These cheese wheels are valuable! Depending on the age, a wheel of Parmesan Reggiano can cost anywhere from $550 to $2,000. The inventory of cheese in Madonne’s huge store room is worth more than $17 million, if you price them each at $550!  (5% of the 33,000 wheels fail the monthly inspection.) 

Back to the cheese-making process, that guy in the black hat is the Cheese Master.  It takes fifteen years of experience to get to that level, so he is an expert at overseeing his team and the cheese.

Those big vats you see contain about 290 gallons of part skim mixture of cow’s milk.  It is heated, and then whey is added and the temperature raised.  Calf rennet (enzymes) is then added, and the mixture curdles for 10-12 minutes.  The curd is then broken up mechanically into small pieces, and the temperature is raised again.  It is left to settle for 45-60 minutes.  Next, those workers in the next row of vats are taking the compacted curd, dividing it into two parts, and wrapping each one in muslin, which will be placed in molds.  Eventually, they will become two wheels of cheese.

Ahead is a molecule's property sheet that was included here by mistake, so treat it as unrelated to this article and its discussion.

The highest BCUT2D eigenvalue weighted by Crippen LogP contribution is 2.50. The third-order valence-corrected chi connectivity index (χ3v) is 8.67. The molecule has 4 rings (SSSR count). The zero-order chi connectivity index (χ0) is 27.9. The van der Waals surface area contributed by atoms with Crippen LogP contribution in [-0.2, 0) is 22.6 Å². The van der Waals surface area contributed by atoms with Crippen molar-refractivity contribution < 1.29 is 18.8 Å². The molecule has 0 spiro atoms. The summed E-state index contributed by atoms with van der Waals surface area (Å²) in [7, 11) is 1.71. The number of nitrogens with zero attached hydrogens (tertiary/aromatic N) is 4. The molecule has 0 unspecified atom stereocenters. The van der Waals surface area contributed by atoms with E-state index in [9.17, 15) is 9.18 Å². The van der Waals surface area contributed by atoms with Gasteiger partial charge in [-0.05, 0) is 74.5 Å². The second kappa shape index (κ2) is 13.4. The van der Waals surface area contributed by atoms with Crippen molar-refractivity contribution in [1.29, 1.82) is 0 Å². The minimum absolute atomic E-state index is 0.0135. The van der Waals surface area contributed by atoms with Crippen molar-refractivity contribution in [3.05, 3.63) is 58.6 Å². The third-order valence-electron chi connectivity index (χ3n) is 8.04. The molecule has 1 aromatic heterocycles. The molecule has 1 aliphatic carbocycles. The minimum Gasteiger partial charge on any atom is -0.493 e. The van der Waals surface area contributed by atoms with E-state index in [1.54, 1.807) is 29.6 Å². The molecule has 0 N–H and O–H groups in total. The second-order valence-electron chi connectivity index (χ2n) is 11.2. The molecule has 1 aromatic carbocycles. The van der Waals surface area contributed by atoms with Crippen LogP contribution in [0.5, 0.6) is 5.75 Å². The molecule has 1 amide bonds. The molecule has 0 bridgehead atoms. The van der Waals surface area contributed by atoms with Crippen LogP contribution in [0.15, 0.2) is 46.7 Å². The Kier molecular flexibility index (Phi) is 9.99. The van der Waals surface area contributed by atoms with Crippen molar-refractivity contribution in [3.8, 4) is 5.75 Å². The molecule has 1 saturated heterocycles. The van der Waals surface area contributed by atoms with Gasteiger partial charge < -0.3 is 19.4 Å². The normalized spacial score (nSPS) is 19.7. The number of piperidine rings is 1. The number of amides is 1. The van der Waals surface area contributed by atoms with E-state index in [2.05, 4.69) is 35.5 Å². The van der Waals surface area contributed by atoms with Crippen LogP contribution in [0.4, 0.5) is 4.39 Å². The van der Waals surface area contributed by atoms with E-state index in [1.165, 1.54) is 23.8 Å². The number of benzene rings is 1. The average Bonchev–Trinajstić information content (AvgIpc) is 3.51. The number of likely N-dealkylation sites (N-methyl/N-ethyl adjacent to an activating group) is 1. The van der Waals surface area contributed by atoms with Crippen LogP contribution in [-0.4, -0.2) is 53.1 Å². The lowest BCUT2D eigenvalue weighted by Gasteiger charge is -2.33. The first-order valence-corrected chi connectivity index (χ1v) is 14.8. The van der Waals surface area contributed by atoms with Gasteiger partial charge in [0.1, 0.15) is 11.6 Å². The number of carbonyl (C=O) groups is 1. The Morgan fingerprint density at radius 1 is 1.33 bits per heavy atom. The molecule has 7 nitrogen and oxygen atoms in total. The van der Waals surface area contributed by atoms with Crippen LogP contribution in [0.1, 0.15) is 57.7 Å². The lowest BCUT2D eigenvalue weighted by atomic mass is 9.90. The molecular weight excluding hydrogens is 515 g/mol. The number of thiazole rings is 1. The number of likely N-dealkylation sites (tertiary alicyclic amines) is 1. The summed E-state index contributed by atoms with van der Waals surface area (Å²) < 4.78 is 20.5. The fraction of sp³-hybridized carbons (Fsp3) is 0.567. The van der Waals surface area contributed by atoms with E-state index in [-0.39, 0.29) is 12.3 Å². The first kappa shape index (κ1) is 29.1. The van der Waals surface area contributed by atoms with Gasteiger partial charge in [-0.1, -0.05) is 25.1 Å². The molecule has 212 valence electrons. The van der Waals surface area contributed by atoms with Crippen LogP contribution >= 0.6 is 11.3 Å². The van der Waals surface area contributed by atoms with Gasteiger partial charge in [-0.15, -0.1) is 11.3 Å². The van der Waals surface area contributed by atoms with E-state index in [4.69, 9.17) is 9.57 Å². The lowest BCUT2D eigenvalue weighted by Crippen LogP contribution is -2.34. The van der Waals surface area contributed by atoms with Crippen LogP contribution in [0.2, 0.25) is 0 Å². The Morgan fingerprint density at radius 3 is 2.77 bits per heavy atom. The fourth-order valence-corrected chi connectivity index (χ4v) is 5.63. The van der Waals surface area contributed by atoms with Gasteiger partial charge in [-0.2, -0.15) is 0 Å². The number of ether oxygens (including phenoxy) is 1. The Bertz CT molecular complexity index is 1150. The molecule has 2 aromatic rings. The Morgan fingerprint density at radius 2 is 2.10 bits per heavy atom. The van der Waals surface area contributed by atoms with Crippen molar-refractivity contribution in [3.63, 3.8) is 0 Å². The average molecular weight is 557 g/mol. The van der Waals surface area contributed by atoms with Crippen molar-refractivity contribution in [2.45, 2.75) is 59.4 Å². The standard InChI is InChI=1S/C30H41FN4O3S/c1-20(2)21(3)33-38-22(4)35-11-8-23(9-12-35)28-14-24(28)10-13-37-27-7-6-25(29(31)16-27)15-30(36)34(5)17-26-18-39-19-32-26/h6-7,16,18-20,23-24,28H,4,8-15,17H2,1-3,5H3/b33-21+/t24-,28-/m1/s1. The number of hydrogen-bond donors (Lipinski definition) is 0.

But, wait!  What about the stork?  Our knowledgeable—but serious—tour guide, explained in a very straight-faced way that the “stork” carries the “twins” off into the next room where they are placed in molds.  She said this without cracking a smile.  We thought it was hilarious!  The jokes started flying, Bruce and Oscar were cracking me up.

After seeing the room where the “twins” were placed in molds with a weight put on top, we were led to the next room where our guide explained the wheels were placed in massive tanks of brine to absorb salt for 20-25 days.  I couldn’t resist.  “Is this where the twins take their naps?”  We joked about the stork and twins for the remainder of the trip.